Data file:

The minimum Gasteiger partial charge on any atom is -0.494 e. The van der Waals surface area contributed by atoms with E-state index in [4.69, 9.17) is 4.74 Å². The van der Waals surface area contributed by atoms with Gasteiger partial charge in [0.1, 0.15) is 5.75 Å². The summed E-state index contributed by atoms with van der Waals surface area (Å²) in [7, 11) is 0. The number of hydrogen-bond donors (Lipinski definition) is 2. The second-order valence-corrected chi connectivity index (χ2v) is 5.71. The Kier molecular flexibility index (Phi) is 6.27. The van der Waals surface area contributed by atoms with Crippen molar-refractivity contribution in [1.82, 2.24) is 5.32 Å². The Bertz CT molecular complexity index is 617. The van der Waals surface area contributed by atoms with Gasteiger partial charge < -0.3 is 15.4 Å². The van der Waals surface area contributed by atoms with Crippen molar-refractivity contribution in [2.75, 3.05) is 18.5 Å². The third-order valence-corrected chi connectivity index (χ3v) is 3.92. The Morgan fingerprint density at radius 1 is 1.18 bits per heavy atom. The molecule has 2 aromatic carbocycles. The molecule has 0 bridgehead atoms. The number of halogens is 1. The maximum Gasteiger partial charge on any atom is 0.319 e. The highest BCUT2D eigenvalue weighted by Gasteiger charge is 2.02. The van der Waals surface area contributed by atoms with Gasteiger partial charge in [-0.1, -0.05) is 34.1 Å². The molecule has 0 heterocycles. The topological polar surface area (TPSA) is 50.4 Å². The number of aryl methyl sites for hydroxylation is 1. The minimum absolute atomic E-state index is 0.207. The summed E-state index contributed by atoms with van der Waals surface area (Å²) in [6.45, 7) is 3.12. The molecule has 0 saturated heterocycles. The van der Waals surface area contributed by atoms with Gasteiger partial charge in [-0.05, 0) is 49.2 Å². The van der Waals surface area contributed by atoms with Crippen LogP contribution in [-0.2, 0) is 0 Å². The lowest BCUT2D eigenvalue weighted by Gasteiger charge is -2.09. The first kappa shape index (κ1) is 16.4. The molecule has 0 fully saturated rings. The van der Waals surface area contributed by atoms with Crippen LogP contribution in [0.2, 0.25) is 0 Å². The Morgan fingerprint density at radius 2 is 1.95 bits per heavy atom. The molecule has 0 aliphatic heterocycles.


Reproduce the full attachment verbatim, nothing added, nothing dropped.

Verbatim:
The minimum Gasteiger partial charge on any atom is -0.494 e. The van der Waals surface area contributed by atoms with E-state index in [4.69, 9.17) is 4.74 Å². The van der Waals surface area contributed by atoms with Gasteiger partial charge in [0.1, 0.15) is 5.75 Å². The summed E-state index contributed by atoms with van der Waals surface area (Å²) in [7, 11) is 0. The number of hydrogen-bond donors (Lipinski definition) is 2. The second-order valence-corrected chi connectivity index (χ2v) is 5.71. The Kier molecular flexibility index (Phi) is 6.27. The van der Waals surface area contributed by atoms with Crippen molar-refractivity contribution in [1.82, 2.24) is 5.32 Å². The Bertz CT molecular complexity index is 617. The van der Waals surface area contributed by atoms with Gasteiger partial charge < -0.3 is 15.4 Å². The van der Waals surface area contributed by atoms with Crippen molar-refractivity contribution in [2.75, 3.05) is 18.5 Å². The third-order valence-corrected chi connectivity index (χ3v) is 3.92. The Morgan fingerprint density at radius 1 is 1.18 bits per heavy atom. The molecule has 2 aromatic carbocycles. The molecule has 0 bridgehead atoms. The number of halogens is 1. The maximum Gasteiger partial charge on any atom is 0.319 e. The highest BCUT2D eigenvalue weighted by Gasteiger charge is 2.02. The van der Waals surface area contributed by atoms with Gasteiger partial charge in [-0.1, -0.05) is 34.1 Å². The molecule has 0 heterocycles. The topological polar surface area (TPSA) is 50.4 Å². The number of aryl methyl sites for hydroxylation is 1. The minimum absolute atomic E-state index is 0.207. The summed E-state index contributed by atoms with van der Waals surface area (Å²) in [6.45, 7) is 3.12. The molecule has 0 saturated heterocycles. The van der Waals surface area contributed by atoms with Gasteiger partial charge in [-0.05, 0) is 49.2 Å². The van der Waals surface area contributed by atoms with Crippen LogP contribution in [-0.2, 0) is 0 Å². The lowest BCUT2D eigenvalue weighted by Gasteiger charge is -2.09. The first kappa shape index (κ1) is 16.4. The molecule has 0 fully saturated rings. The van der Waals surface area contributed by atoms with Crippen LogP contribution in [0.2, 0.25) is 0 Å². The Morgan fingerprint density at radius 2 is 1.95 bits per heavy atom. The molecule has 0 aliphatic heterocycles.